As he counts down the days until the second Saturday in May, Rayner "Ray" Banks' excitement level skyrockets.
And that's because this year, on May 13, it will be Negro Baseball Leagues Day in Maryland, a designation that Banks and some of his other close friends helped to implement.
There would be no better way to celebrate the event than by heading to the Owings Mills branch of the Baltimore County Public Library at the Owings Mills Metro Centre Complex, where Banks' other labor of love — the Hubert V. Simmons Museum of Negro Leagues Baseball — has occupied parts of the lobbies on three floors since 2014.
The 54,300-square-foot library, which opened in March 2013, shares the building with the Community College of Baltimore County.
"Oh my gosh, the museum is just fabulous," said Barbara Salit-Mischel, the library's branch manager. "The exhibits are so well done. There's so much to learn, which makes for a great synergy between the museum and the library. We like to work together with them, and Ray is just such a wonderful man. He's a walking encyclopedia on the Negro Leagues."
Simmons, who died in 2014, was a former Negro League player befriended by Banks and was an inspiration for the museum, which is free and open to the public for self-guided tours during normal library hours.
Although Banks, 70, who is black, grew up in Baltimore, he never attended a Negro Leagues game of either local franchise, the Baltimore Black Sox or the Baltimore Elite Giants.
For one thing, by the time he was old enough to watch the Negro Leagues, the St. Louis Browns moved east to become the Baltimore Orioles of the American League in 1954.
Besides, with the color barrier having been hurdled by Jackie Robinson of the Brooklyn Dodgers in 1947, more and more African-Americans were on major-league teams, including former Negro Leagues player Jehosie Heard of the Orioles.
Still, being an avid baseball fan, Banks was always interested in just about anything associated with the sport.
Owing to his friendship with Simmons, Banks became deeply involved in the idea of preserving and promoting the rich history of the Negro Leagues and the dazzling array of star African-American players during the days when Jim Crow laws were enforced in Maryland and institutionalized segregation was a way of life.
That's why Banks deems May 13 such an important date.
"I pray that everyone will celebrate Negro League Day in the State of Maryland," Banks said. "Let's all keep the Negro League legacy alive."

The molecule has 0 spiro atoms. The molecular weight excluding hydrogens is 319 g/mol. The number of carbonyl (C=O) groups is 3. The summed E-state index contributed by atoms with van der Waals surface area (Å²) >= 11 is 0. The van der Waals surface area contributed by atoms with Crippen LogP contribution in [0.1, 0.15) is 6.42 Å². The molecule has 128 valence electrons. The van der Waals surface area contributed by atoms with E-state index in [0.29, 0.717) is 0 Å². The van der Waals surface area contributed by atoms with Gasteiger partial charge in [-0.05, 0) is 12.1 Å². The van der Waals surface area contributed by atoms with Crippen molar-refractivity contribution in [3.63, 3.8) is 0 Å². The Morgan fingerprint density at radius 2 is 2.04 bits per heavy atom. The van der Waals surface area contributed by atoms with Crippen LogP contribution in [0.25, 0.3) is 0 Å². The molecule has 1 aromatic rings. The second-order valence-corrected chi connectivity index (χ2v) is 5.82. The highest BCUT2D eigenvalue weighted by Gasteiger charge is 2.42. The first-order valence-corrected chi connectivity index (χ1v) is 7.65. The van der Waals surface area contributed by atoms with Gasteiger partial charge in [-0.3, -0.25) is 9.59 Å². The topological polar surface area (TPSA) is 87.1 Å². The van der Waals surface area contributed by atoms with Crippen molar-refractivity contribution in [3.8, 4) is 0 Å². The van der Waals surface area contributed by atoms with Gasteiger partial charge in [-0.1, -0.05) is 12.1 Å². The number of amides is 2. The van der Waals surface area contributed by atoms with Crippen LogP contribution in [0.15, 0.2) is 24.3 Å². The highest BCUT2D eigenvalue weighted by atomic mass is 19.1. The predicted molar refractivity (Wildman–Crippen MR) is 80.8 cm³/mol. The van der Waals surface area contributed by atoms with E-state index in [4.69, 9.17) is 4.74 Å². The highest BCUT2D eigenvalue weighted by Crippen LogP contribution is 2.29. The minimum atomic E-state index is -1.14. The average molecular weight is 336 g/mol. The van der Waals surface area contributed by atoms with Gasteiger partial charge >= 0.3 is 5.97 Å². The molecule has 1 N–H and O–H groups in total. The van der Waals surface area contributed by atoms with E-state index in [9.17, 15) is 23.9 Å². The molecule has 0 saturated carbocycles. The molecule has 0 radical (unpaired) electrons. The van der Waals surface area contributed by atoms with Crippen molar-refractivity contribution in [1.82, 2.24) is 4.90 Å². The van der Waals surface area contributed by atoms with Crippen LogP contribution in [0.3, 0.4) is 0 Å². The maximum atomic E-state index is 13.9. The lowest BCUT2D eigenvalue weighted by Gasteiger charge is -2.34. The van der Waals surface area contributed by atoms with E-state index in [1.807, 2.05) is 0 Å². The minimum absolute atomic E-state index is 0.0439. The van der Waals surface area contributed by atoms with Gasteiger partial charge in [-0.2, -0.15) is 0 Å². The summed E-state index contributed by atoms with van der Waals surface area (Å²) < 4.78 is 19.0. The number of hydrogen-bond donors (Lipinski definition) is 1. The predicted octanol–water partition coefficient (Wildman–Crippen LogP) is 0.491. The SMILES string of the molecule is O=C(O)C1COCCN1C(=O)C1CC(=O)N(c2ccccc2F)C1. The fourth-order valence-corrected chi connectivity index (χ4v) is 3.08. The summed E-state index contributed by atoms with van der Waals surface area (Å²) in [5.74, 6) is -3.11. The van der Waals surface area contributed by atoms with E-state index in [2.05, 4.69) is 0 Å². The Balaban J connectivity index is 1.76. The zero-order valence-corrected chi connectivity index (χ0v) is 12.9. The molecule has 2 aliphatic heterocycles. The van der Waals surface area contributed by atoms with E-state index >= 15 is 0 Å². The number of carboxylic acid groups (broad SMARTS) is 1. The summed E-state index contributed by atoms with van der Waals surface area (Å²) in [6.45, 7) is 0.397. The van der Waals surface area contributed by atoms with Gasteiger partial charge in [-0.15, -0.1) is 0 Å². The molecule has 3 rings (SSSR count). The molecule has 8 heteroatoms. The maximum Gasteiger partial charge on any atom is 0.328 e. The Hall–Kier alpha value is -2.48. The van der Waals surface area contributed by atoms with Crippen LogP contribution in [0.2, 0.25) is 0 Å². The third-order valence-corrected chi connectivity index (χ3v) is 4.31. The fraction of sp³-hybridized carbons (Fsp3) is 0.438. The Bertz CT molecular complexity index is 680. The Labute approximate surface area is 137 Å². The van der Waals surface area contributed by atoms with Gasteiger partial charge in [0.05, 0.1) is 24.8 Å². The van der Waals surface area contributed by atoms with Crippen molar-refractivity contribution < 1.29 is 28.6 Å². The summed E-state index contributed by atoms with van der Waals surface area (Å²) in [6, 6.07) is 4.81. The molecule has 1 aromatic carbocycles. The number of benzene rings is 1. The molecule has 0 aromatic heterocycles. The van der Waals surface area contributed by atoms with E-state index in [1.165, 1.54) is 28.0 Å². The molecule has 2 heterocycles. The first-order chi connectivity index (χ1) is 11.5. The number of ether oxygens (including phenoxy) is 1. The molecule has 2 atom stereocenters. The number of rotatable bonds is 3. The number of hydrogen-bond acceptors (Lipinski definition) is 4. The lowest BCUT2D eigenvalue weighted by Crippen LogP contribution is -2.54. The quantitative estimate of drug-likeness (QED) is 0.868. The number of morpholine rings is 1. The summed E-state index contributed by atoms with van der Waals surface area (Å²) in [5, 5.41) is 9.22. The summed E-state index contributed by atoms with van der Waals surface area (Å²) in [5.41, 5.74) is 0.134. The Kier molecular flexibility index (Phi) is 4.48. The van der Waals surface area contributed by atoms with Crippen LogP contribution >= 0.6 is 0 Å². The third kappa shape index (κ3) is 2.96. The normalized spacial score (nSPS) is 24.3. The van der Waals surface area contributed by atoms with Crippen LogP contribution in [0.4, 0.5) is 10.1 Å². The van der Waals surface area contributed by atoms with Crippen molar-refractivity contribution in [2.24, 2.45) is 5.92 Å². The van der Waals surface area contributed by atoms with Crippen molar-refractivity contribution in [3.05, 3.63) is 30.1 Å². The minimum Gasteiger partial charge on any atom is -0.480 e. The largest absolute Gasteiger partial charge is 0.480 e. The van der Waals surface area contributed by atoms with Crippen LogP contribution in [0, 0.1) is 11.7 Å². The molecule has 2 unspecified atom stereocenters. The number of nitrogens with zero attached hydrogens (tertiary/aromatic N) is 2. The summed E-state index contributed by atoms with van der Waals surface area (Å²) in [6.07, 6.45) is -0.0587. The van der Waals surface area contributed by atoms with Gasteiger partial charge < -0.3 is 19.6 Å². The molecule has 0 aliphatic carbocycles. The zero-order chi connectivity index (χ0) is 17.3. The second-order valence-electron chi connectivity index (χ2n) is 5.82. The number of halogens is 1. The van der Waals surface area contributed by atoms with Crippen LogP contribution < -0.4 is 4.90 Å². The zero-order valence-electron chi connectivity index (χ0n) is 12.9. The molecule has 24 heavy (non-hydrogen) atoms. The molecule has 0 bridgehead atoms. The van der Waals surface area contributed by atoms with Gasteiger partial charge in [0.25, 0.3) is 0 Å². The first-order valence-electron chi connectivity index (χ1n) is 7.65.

Banks has been doing his part since meeting the wife of Leon Day at a park dedication in 1996, a year after the Negro Leagues legend's death and induction into the national baseball Hall of Fame in Cooperstown, N.Y.
"I was sitting home watching TV when I heard about something in reference to a Negro League player," Banks said about meeting Geraldine Day at the event. "I knew very little about the Negro Leagues until I met her. After she told me who she was, I asked if I could do anything to keep her husband's legacy alive. In addition in meeting Mrs. Day, I was amazed at all of the Negro League players who had come out to be part of the dedication. I was like a kid in a candy store. From that point on, Mrs. Day and I became the best of friends."
Banks met Simmons, nicknamed "Bert," around the same time and, he said, their friendship blossomed as well.
Because of his lifelong devotion to a sport he played as a student at Dunbar High School in East Baltimore, and because of his later association with Simmons and Day, Banks accumulated an abundance of Negro Leagues-oriented memorabilia throughout the years that he still exhibits at schools, recreation centers and other sites — sometimes as far away as North Carolina — to spread the word about an important part of sports lore.
"Ray is a champion among champions as an ambassador for the Negro Leagues," said his close friend, Melvin Stukes, who represented the 44th legislative district in the Maryland House of Delegates and now is a customer service investigator for the Maryland Transit Administration.
In 2008, Banks and Simmons headed a group to search for a permanent site for a Negro Leagues museum.
They worked tirelessly to find a spot and eventually the Negro Leagues Baseball Museum set up at the Lochearn Presbyterian Church in September 2009, although the space was small and it was open by appointment only.
Still seeking more room to display his bounty of Negro Leagues historical artifacts, Banks was ecstatic when Baltimore County Executive Kevin Kamenetz was invited to a fundraiser and vowed to find an appropriate site for the museum.
"He showed up, and he said he would help us," Banks said. "Kevin Kamenetz made this happen."
Not only did the county chip in $125,000 for the project, it donated the space in the sparkling new library as well to showcase a variety of cutout vintage photos, historical graphics, banners, uniform jerseys, balls, bats, gloves, pennants and figurines.
Kamenetz's admiration of Banks continued when in 2016 he presented the museum co-founder with the Louis S. Diggs Award, which honors those who make significant contributions to African-American life in Baltimore County.
"The Hubert V. Simmons Museum of Negro Leagues Baseball is a real Baltimore County treasure," Kamenetz said. "In February of 2016, we recognized museum founder Ray Banks as the one of the first recipients of the Louis S. Diggs Award, and it's hard to think of someone more deserving of this recognition. What Mr. Banks has done in creating the museum is nothing short of amazing. It is a must-see stop in Baltimore County."
Banks said that about 85 percent of the items in the displays came from his collection.
"Ray Banks is an angel, and I mean that in the best possible way," said Bob Hieronimus, co-host of 21st Century Radio and a proponent of the Negro Leagues museum. "He works his you-know-what off to keep the Negro Leagues history alive."